TUESDAY, 4 DECEMBER, 2018
Subject: High Speed Rail.
ANTHONY ALBANESE: I am very pleased to be joined here by the Member for Indi, Cathy McGowan, and just a little while ago we moved in the House of Representatives a suspension of standing orders that would ensure that the High Speed Rail Authority Bill was voted on and carried by the Parliament today.
This is a Bill whose time has well and truly come. We know that today the Premier of New South Wales is in the newspaper speaking about having some feasibility studies and looking at where routes might be for High Speed RaiI. I say to the Premier of New South Wales she doesn’t have to do that. There has been an extensive study done by the former Labor Government. It was done in two stages. It involved state governments. It involved local government. It involved international expertise and it was widely recognised as being comprehensive. It went down in detail to the actual design of rail stations and what it found was that not only is High Speed Rail viable and an economic benefit to the nation for the routes between Sydney and Melbourne and Sydney and Brisbane, but that it would super charge regional economic growth, which is why I am so pleased that Cathy McGowan has been such a passionate supporter of this project.
Now this project shouldn’t be partisan. That is why I asked Cathy to second today’s motion in the Parliament, to indicate the breadth of support which is there. And of course in the High Speed Rail Authority that we planned to set up, I intended to ask the High Speed Rail Advisory Group that recommended the structure to participate. That included Tim Fischer, the former Deputy Prime Minister and a real rail advocate and enthusiast. It included Jennifer Westacott from the Business Council of Australia, showing how important the economic case was for this project. It included the head of the Australasian Railway Association, the Rail, Tram and Bus Union, representing employees, local government.
It is one thing to talk about the need for High Speed Rail. The other thing though that is critical is actually putting in place the planning, preserving the corridor, getting that done. That is the first step. The real tragedy is that if we don’t do that the cost will be many tens of billions of dollars – not according to myself or Cathy – according to Infrastructure Australia in a report to the Government of just last year.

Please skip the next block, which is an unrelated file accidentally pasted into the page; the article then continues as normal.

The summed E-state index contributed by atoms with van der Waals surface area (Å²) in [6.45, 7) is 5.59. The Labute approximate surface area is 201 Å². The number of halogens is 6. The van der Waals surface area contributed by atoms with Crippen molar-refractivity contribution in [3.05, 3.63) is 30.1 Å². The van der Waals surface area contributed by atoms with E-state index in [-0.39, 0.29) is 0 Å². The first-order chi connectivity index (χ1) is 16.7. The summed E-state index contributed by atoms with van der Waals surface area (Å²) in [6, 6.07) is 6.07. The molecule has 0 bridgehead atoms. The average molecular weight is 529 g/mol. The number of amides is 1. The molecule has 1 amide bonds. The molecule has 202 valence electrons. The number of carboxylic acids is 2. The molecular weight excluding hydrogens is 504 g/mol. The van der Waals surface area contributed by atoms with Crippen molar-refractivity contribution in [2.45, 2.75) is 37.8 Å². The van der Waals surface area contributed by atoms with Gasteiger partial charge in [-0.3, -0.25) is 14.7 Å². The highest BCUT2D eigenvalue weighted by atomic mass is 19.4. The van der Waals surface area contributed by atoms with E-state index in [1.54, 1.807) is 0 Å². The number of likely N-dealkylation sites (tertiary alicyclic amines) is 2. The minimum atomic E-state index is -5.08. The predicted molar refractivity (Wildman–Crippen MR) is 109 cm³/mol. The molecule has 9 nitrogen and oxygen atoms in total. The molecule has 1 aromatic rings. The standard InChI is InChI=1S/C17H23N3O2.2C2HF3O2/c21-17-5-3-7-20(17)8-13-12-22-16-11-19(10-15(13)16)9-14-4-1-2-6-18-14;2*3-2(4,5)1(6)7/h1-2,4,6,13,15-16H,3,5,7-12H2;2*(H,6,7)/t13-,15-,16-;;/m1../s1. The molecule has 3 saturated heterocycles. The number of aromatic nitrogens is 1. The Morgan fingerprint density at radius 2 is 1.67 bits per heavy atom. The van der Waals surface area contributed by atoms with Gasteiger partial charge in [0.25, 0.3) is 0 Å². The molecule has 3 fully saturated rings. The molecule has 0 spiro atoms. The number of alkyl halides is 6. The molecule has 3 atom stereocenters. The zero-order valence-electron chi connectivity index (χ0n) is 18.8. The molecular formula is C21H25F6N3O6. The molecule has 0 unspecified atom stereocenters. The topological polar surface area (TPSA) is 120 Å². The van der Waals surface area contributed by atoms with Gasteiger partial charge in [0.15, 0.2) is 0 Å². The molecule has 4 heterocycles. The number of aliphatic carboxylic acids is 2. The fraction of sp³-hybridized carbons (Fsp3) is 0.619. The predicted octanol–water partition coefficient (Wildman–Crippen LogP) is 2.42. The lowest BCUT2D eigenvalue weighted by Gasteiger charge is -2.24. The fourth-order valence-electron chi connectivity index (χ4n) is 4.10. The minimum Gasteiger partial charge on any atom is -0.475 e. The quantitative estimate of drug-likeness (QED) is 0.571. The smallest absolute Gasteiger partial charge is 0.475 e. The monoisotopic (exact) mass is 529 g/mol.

So we have an opportunity today to get something done. To show the Parliament at its best, doing what the Australian people want us to do – not squabble and fight, but recognise what is in the national interest and move forward in a comprehensive and, indeed, a cohesive way as a Parliament. This is a project that won’t be solved in just one term of Parliament. That’s why I have always looked for bipartisan support and I thank Cathy for seconding the motion and we’ll be pursuing it. The vote will be after Question Time and it’s an opportunity still for the Government to get on board, maybe take attention away from fighting each other for just a minute, vote for this and get something done for the nation.
MCGOWAN: Thank you. So my call to the Government – if not now, when? And to the people of regional Australia, if this Government doesn’t do it, then who is going to have the vision for the regions? When I got elected, I’m always saying I’m putting my electorate first. And we desperately need better infrastructure. And I’m really pleased we’ve been able to do some work on our current train line and get some of the mud holes fixed up.
But what we actually need is a long-term plan and we need to get the authority organised between Melbourne, Albury-Wodonga, Wagga Wagga and Sydney and further north. And I cannot see the argument of why you wouldn’t do it because it’s exactly as Anthony Albanese says: If you don’t do it now, when are you going to do it? And it just becomes so expensive.
So I’m a really pragmatic Member of Parliament and I’m really pleased to be working with Anthony Albanese on this and I really put a call out to the Government to come and join us on this nation-building activity. And the first thing we need to do is get the corridor organised and agreed to. We’ve done all the work, we’ve got all the expertise in and now we just want some bipartisan work to say, yes we’ll put the authority in place and we’ll do the work in a non-political way, which is I think what the people of Australia want and certainly what the people in my electorate want.
ALBANESE: Thanks Cathy, happy to take questions.